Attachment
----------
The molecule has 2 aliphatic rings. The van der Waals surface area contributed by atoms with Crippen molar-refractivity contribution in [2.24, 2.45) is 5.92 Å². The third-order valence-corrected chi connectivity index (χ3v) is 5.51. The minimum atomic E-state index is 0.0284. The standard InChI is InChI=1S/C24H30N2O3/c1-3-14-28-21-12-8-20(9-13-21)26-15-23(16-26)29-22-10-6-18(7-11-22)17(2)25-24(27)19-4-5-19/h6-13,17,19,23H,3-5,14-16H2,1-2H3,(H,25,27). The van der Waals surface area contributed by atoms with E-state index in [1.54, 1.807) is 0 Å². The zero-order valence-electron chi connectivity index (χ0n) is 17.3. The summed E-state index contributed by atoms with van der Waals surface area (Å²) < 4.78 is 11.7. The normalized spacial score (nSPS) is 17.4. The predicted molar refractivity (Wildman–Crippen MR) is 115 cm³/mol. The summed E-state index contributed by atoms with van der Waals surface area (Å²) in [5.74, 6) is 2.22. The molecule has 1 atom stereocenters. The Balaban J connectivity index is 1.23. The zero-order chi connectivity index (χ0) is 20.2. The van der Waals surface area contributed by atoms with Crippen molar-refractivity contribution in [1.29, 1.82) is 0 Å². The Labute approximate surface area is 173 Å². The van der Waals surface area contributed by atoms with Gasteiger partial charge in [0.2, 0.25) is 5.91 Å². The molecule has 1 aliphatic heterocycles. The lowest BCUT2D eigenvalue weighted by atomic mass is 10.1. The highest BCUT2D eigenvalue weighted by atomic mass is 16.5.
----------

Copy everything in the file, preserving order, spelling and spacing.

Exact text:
The molecule has 2 aliphatic rings. The van der Waals surface area contributed by atoms with Crippen molar-refractivity contribution in [2.24, 2.45) is 5.92 Å². The third-order valence-corrected chi connectivity index (χ3v) is 5.51. The minimum atomic E-state index is 0.0284. The standard InChI is InChI=1S/C24H30N2O3/c1-3-14-28-21-12-8-20(9-13-21)26-15-23(16-26)29-22-10-6-18(7-11-22)17(2)25-24(27)19-4-5-19/h6-13,17,19,23H,3-5,14-16H2,1-2H3,(H,25,27). The van der Waals surface area contributed by atoms with E-state index in [1.54, 1.807) is 0 Å². The zero-order valence-electron chi connectivity index (χ0n) is 17.3. The summed E-state index contributed by atoms with van der Waals surface area (Å²) < 4.78 is 11.7. The normalized spacial score (nSPS) is 17.4. The predicted molar refractivity (Wildman–Crippen MR) is 115 cm³/mol. The summed E-state index contributed by atoms with van der Waals surface area (Å²) in [5.74, 6) is 2.22. The molecule has 1 atom stereocenters. The Balaban J connectivity index is 1.23. The zero-order chi connectivity index (χ0) is 20.2. The van der Waals surface area contributed by atoms with Crippen molar-refractivity contribution in [1.29, 1.82) is 0 Å². The Labute approximate surface area is 173 Å². The van der Waals surface area contributed by atoms with Gasteiger partial charge in [0.2, 0.25) is 5.91 Å². The molecule has 1 aliphatic heterocycles. The lowest BCUT2D eigenvalue weighted by atomic mass is 10.1. The highest BCUT2D eigenvalue weighted by atomic mass is 16.5.